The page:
Robert Lewandowski of DLP Dr Lewandowski & Partners participated in The Art of Deal Making: Using External Expertise Effectively

Robert LewandowskiPartner, DLP Dr Lewandowski & Partners

Foreword by Andrew Chilvers

For ambitious companies eager to expand into overseas markets, often the
conventional route of organic business development is simply not fast enough. The other option to invest in or buy a business outright is far quicker but often fraught with unforeseen dangers. And even the biggest, most experienced players can get it badly wrong if they go into an M&A with their eyes wide shut.

If you search for good and bad M&As online the Daimler-Benz merger/acquisition with Chrysler back in 1998 is generally at the top of most search engines on how NOT to undertake a big international merger. Despite carrying out all the necessary financial and legal measures to ensure a relatively smooth deal, the merger quickly unravelled because of cultural and organisational differences. Something that neither side had foreseen when both parties had first sat down at the negotiating table.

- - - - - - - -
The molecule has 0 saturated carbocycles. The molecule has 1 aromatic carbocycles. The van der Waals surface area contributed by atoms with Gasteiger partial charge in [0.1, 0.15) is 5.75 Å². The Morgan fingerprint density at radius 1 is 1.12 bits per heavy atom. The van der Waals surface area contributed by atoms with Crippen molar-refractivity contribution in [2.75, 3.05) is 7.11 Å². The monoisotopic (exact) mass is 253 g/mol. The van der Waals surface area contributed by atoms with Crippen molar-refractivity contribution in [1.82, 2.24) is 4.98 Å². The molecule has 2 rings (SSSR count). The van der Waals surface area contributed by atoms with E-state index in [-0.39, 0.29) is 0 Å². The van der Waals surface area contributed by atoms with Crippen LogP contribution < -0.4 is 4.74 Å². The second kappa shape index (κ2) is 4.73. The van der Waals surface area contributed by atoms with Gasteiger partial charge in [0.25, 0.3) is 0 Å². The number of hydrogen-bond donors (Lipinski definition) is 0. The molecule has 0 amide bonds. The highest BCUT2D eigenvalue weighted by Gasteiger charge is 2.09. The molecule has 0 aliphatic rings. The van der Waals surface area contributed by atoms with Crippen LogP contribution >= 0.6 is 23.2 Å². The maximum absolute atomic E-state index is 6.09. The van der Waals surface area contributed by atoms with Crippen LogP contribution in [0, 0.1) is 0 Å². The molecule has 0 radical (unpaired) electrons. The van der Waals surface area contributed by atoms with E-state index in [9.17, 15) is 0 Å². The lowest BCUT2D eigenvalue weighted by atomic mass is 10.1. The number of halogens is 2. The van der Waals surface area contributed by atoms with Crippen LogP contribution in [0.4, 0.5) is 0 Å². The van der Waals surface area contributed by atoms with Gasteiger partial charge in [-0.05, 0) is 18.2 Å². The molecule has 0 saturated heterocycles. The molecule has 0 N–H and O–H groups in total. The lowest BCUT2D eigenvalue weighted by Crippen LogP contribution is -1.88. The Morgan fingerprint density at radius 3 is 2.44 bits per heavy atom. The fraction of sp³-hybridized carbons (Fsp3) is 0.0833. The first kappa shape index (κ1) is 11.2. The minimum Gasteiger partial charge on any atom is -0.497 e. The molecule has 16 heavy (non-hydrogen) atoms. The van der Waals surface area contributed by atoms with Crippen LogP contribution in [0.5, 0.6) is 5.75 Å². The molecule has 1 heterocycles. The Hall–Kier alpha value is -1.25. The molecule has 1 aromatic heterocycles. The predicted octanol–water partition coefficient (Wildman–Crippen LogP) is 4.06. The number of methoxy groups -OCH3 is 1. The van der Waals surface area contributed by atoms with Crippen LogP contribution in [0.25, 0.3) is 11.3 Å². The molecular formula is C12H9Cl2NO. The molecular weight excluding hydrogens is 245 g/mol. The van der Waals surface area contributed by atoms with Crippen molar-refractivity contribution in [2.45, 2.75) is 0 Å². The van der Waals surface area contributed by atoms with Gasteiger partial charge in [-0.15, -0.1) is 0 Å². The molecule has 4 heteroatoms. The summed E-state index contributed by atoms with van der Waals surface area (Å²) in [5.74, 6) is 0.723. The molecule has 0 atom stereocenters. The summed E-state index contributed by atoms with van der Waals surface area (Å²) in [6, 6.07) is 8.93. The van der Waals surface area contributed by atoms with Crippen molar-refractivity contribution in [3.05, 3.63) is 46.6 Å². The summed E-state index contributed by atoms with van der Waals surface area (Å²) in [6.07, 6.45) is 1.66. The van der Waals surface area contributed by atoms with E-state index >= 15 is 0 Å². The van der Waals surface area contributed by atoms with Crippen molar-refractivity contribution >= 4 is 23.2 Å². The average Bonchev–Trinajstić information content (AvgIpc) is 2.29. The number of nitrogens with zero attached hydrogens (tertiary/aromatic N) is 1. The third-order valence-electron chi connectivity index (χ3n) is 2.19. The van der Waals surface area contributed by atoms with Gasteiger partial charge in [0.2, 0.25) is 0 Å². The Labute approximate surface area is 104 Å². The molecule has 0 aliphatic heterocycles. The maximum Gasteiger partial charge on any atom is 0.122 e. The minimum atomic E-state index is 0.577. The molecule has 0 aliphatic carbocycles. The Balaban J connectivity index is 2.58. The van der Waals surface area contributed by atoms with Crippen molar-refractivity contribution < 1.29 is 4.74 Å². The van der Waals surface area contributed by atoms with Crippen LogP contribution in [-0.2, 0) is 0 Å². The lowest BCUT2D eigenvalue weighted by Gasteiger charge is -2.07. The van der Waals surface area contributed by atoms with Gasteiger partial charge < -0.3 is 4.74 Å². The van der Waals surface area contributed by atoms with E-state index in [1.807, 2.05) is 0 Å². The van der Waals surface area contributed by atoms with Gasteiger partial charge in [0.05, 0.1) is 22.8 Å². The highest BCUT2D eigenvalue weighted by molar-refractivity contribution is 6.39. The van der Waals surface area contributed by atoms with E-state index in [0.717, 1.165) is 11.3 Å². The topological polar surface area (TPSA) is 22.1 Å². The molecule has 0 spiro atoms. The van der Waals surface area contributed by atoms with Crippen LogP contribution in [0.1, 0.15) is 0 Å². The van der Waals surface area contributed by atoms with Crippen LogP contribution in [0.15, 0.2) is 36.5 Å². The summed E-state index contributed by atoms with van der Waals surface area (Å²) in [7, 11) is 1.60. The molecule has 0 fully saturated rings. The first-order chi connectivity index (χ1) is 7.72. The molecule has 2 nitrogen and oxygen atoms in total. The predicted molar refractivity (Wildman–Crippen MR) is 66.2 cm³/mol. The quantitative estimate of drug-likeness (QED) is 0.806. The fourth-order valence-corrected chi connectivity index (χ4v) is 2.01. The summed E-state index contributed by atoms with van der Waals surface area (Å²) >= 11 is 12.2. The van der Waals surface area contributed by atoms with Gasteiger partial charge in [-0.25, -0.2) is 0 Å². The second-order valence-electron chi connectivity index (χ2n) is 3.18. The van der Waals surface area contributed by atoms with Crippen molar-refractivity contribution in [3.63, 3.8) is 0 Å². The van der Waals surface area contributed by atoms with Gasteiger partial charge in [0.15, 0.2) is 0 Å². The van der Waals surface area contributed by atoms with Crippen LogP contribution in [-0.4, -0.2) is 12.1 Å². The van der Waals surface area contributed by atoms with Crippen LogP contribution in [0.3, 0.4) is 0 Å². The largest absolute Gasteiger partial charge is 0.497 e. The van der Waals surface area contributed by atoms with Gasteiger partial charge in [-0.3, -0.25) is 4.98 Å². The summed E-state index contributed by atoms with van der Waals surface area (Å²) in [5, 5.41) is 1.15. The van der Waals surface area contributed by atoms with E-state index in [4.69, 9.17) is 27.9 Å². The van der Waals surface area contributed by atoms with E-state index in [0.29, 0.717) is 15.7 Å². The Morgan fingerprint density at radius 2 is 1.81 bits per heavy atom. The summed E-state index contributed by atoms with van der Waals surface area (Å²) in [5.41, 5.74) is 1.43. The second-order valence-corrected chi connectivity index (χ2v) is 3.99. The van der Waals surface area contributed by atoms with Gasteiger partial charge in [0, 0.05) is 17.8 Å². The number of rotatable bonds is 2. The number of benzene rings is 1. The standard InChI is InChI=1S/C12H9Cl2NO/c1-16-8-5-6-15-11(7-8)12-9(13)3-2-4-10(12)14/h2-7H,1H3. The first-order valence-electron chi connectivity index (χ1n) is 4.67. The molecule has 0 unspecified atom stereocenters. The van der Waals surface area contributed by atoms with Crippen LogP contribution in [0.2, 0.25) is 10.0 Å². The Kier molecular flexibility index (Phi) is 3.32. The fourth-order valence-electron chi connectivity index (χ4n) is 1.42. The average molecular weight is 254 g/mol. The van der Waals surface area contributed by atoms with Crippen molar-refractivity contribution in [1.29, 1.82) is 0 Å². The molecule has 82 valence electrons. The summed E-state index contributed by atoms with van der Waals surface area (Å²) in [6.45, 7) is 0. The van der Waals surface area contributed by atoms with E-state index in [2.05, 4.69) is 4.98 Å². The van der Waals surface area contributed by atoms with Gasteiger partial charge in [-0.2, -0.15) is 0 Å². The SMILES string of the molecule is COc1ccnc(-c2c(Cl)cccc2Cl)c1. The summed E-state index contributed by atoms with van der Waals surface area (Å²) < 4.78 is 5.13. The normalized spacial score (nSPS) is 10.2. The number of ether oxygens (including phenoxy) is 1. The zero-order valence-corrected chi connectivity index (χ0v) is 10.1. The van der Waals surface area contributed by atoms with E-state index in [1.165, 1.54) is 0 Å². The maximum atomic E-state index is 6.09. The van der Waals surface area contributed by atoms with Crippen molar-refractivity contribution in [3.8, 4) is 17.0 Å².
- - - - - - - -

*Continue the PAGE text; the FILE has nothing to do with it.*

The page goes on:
These days the failed merger of the two car manufacturers is held up as a classic example of the failure of two distinctly different corporate cultures. Daimler-Benz was typically German; reliably conservative, efficient, and safe, while Chrysler was typically American; known to be daring, diverse and creative. Daimler-Benz was hierarchical and authoritarian with a distinct chain of command, while Chrysler was egalitarian and advocated a dynamic team approach. One company put its value in tradition and quality, while the other with innovative designs and competitive pricing.